Dear Pat Burrell,
Thank you for all you did for this city during your nine years on the ballclub. You came to us a decade ago as the No. 1 overall draft pick out of the University of Miami. You were the MVP of the College World Series as a freshman, and the first Phillie selected No. 1 overall in the draft ever.
We hoped you could do the same for this team as the legendary Mike Schmidt—dominate the league during your career, win a couple of MVPs, lead us to a World Championship, and maybe even end up in the same place as Schmidt—Cooperstown.
We remember your rookie season in 2000, in which you collected two hits, including a triple, in your first major league game. You hit 18 home runs that year, showing unlimited potential at the plate. You were a beast with the bases loaded, collecting eight hits and three grand slams in just 11 at-bats. We called you "Pat the Bat" and expected great things out of you.
You followed that up with a 27-homer, .258 season in '01, and under new manager Larry Bowa, we won 86 games and looked to be making strong progress as a team. It had been eight years since we had made the playoffs as we as a city were desperate for a title.
Across town, Donovan and those Eagles won their division and came just a game short of the Super Bowl. We were excited to be Philly fans, and were hoping for a couple of championship parades between the two of you over the next several years.
In 2002, when you finished seventh in the MVP voting, we were convinced you were the real deal. With Scott Rolen leaving for St. Louis in the middle of the season, you became our best power threat in the lineup.
We knew you would never win a Gold Glove in left field or lead the league in stolen bases, but we were proud of your strong arm and your patience at the plate. We admit that we grew frustrated when you struck out too many times.
But hey, Schmitty struck out a lot too, and so did Abreu. All the great power hitters—McGwire, Sosa, Thome, heck, even Babe Ruth—whiffed a lot. So we were willing to look past that. Ed Wade rewarded you with a six-year, $50 million contract after the season, and with our signing of slugger Jim Thome from the Indians, we had high hopes for both you and the team in '03.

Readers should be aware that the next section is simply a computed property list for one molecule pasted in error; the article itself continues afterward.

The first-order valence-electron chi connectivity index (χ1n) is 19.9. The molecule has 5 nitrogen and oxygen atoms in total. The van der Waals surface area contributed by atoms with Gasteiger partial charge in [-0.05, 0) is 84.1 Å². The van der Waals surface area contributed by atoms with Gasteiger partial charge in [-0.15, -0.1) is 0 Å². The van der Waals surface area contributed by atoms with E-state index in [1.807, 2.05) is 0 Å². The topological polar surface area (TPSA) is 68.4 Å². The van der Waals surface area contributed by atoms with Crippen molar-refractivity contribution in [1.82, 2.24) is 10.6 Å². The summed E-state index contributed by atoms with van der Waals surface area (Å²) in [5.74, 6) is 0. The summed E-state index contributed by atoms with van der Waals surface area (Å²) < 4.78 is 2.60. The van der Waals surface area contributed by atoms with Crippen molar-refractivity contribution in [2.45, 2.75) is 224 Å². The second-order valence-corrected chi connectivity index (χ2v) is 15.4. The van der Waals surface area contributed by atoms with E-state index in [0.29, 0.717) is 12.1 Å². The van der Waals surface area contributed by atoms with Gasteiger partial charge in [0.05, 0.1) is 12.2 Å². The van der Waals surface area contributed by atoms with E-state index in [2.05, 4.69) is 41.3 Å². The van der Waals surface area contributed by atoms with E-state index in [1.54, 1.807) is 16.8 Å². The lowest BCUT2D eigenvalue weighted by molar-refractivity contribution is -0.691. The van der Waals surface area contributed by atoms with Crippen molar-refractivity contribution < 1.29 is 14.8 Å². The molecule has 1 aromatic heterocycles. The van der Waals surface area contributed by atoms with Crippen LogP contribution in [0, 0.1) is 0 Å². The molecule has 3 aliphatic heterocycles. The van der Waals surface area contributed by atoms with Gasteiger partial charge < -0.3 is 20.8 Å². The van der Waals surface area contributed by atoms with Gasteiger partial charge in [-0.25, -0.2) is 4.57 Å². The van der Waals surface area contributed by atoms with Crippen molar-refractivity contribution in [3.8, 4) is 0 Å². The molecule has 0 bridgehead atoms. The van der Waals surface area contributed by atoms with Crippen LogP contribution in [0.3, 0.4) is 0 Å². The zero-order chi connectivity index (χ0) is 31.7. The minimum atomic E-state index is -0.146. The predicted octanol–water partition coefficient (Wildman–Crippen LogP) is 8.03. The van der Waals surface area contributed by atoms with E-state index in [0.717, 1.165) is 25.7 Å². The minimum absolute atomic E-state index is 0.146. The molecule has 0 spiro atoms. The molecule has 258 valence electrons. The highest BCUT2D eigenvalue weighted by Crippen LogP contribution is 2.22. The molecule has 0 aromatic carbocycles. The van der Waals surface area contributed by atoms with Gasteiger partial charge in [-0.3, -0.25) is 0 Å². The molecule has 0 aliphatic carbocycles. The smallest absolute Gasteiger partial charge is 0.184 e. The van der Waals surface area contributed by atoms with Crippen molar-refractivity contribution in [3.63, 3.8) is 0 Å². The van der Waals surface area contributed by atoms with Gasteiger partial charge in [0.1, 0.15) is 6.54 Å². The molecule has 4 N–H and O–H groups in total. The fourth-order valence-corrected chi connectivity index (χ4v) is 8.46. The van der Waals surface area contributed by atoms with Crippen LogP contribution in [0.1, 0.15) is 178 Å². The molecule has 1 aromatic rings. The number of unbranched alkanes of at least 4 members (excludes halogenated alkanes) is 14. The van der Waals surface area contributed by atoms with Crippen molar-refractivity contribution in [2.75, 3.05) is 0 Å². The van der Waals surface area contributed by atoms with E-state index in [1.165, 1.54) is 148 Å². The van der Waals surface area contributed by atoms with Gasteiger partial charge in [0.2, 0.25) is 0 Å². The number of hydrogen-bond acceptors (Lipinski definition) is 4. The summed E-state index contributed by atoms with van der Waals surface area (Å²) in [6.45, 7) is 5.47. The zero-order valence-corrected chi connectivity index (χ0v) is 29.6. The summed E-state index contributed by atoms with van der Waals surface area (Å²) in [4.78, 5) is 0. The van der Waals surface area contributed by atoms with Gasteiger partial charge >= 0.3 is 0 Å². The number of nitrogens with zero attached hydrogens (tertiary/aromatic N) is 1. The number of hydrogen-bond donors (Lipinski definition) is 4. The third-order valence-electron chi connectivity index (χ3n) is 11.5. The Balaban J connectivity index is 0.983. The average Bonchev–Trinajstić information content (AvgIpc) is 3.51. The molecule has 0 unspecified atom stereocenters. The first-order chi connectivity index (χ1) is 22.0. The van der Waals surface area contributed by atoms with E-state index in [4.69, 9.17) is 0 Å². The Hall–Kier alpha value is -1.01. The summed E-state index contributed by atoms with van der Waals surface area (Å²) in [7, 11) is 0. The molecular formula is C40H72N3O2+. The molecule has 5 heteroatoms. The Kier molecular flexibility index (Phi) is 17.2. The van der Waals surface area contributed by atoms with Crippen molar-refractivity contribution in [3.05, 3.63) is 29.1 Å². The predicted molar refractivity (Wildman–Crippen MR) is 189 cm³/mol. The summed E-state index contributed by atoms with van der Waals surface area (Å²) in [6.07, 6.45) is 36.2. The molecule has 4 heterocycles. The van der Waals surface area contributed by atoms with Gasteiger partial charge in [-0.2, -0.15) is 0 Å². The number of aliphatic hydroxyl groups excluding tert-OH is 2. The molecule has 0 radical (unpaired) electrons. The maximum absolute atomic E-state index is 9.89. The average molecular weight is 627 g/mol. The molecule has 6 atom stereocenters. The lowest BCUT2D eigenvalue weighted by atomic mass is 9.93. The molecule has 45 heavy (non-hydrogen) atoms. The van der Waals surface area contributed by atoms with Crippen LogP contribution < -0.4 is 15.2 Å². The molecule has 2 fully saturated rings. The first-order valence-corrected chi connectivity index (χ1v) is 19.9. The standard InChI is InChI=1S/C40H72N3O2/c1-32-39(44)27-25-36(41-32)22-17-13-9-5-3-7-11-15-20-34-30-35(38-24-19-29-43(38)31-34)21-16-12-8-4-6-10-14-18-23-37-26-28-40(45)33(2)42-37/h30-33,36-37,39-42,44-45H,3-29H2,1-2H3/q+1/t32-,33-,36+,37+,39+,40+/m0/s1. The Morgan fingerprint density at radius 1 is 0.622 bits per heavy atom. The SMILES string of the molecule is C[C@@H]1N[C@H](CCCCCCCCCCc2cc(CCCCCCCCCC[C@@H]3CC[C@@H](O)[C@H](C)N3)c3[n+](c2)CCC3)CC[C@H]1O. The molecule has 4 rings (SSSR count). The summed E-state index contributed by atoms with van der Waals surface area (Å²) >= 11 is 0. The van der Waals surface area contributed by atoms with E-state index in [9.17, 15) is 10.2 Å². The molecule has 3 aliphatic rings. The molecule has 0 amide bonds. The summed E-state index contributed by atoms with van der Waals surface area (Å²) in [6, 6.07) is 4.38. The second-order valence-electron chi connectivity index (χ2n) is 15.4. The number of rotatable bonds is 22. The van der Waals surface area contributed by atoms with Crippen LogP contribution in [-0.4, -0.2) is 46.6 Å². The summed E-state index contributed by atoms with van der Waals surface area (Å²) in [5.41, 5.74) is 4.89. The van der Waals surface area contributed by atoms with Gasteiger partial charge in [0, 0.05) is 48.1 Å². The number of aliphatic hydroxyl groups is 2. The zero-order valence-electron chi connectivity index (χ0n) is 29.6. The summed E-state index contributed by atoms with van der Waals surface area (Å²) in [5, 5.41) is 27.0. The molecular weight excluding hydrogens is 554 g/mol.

But then you shocked us all. You hit just .209, with 21 homers—for the entire 2003 season. We booed you mercilessly, and you deserved it. You were supposed to hit 50 home runs—and what the heck was with this .209 garbage? Schmidt hit .196 for us that one year, but that was his rookie season, and he followed that up with three straight seasons of leading the league in home runs.
This was your fourth year in the show, and we expected a Most Valuable Player award out of you. We weren't prepared for you to be the least valuable player in baseball!
After that, you bounced back with a much better season in '04 and you even finished seventh in the MVP voting in '05, but by that point, we began to focus on your flaws. How come you couldn't hit .300? Why didn't you lead the league in home runs? And how on earth do you call that defense out there in left field?
We became irritated with you. We called up WIP and petitioned for you to be traded. You didn't help your cause in 2006 when you hit .194 in June. We were happy when you were traded to the Orioles in the summer, but you vetoed the deal because you wanted to stay in Philly. You finished the season with 29 home runs, but we chose to focus on your 131 strikeouts.
In 2007, we really became fed up with you. You started off hot, hitting .344 near the end of April, but slumped miserably. By July 1, you had just endured a 1-for-32 slump and were hitting .201. We were glad Charlie benched you. Served you right.
But you won us back. You hit .435 in July and helped us win the N.L. East for the first time in 14 seasons. We will never forget how you killed the Mets late in the year. You hit four home runs and helped us sweep that crucial four-game series at the end of the August.
Chase may have gotten the glory for that walk-off single he had when we beat the Mets, 11-10, but you hit two home runs in that game.
This past year, we really began to appreciate you. You hit 33 home runs, didn't make an error in the field, and helped us win the N.L. East for the second straight year. You became just the second Phillie in our history to hit two home runs in a playoff game, and you did it in the game that helped us win the NLDS. And you doubled in your last at-bat of the World Series—which was also your last at-bat ever as a Phillie.
We are really going to miss you here in this town. We didn't always treat you with a lot of respect, but you never complained. You never asked for a pay raise, you never talked back to us as fans, you really never did anything but just go out there and do your job. And you were a lot better than we all gave you credit for.
You rank second on our all-time home run list. It was just fitting that you led our championship parade—you and that ugly dog of yours—in just the second World Championship we've had in our franchise's history, and the first parade in any sport in 25 years. And we are eternally grateful for that.
Good luck with your new team, Pat. And wherever you go, we hope you think back on us and remember all the good times you had.
Thanks again, Pat.
Phillies Fans Everywhere